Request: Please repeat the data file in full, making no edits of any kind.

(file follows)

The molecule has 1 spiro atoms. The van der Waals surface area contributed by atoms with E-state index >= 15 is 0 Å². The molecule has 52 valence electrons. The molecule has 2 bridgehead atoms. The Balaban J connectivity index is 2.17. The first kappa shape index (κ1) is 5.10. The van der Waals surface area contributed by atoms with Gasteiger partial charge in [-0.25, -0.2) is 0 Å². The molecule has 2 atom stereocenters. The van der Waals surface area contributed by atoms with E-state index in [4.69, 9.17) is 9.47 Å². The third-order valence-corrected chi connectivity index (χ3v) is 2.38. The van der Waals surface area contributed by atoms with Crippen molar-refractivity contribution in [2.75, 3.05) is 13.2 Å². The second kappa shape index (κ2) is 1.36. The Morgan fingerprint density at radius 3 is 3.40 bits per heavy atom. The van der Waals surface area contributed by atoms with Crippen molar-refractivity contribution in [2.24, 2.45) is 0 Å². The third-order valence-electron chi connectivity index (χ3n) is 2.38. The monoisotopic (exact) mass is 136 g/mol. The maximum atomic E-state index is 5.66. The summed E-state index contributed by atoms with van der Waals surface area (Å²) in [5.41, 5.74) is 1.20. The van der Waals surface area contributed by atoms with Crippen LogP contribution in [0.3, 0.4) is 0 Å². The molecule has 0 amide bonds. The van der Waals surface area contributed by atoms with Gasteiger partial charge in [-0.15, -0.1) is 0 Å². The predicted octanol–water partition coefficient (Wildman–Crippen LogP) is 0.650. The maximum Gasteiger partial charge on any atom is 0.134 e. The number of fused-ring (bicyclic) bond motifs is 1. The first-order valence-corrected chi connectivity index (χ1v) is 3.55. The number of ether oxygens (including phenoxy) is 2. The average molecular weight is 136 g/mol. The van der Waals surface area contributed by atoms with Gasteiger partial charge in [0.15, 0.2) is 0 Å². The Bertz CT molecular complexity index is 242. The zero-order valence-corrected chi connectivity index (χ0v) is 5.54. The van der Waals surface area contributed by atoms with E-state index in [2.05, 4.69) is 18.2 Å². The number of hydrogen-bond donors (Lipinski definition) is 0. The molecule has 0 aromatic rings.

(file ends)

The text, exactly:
The molecule has 1 spiro atoms. The van der Waals surface area contributed by atoms with E-state index >= 15 is 0 Å². The molecule has 52 valence electrons. The molecule has 2 bridgehead atoms. The Balaban J connectivity index is 2.17. The first kappa shape index (κ1) is 5.10. The van der Waals surface area contributed by atoms with Gasteiger partial charge in [-0.25, -0.2) is 0 Å². The molecule has 2 atom stereocenters. The van der Waals surface area contributed by atoms with E-state index in [4.69, 9.17) is 9.47 Å². The third-order valence-corrected chi connectivity index (χ3v) is 2.38. The van der Waals surface area contributed by atoms with Crippen molar-refractivity contribution in [2.75, 3.05) is 13.2 Å². The second kappa shape index (κ2) is 1.36. The Morgan fingerprint density at radius 3 is 3.40 bits per heavy atom. The van der Waals surface area contributed by atoms with Crippen molar-refractivity contribution in [2.24, 2.45) is 0 Å². The third-order valence-electron chi connectivity index (χ3n) is 2.38. The monoisotopic (exact) mass is 136 g/mol. The maximum atomic E-state index is 5.66. The summed E-state index contributed by atoms with van der Waals surface area (Å²) in [5.41, 5.74) is 1.20. The van der Waals surface area contributed by atoms with Crippen LogP contribution in [0.3, 0.4) is 0 Å². The molecule has 0 amide bonds. The van der Waals surface area contributed by atoms with Gasteiger partial charge in [-0.15, -0.1) is 0 Å². The predicted octanol–water partition coefficient (Wildman–Crippen LogP) is 0.650. The maximum Gasteiger partial charge on any atom is 0.134 e. The number of fused-ring (bicyclic) bond motifs is 1. The first-order valence-corrected chi connectivity index (χ1v) is 3.55. The number of ether oxygens (including phenoxy) is 2. The average molecular weight is 136 g/mol. The van der Waals surface area contributed by atoms with Gasteiger partial charge in [0.15, 0.2) is 0 Å². The Bertz CT molecular complexity index is 242. The zero-order valence-corrected chi connectivity index (χ0v) is 5.54. The van der Waals surface area contributed by atoms with E-state index in [2.05, 4.69) is 18.2 Å². The number of hydrogen-bond donors (Lipinski definition) is 0. The molecule has 0 aromatic rings.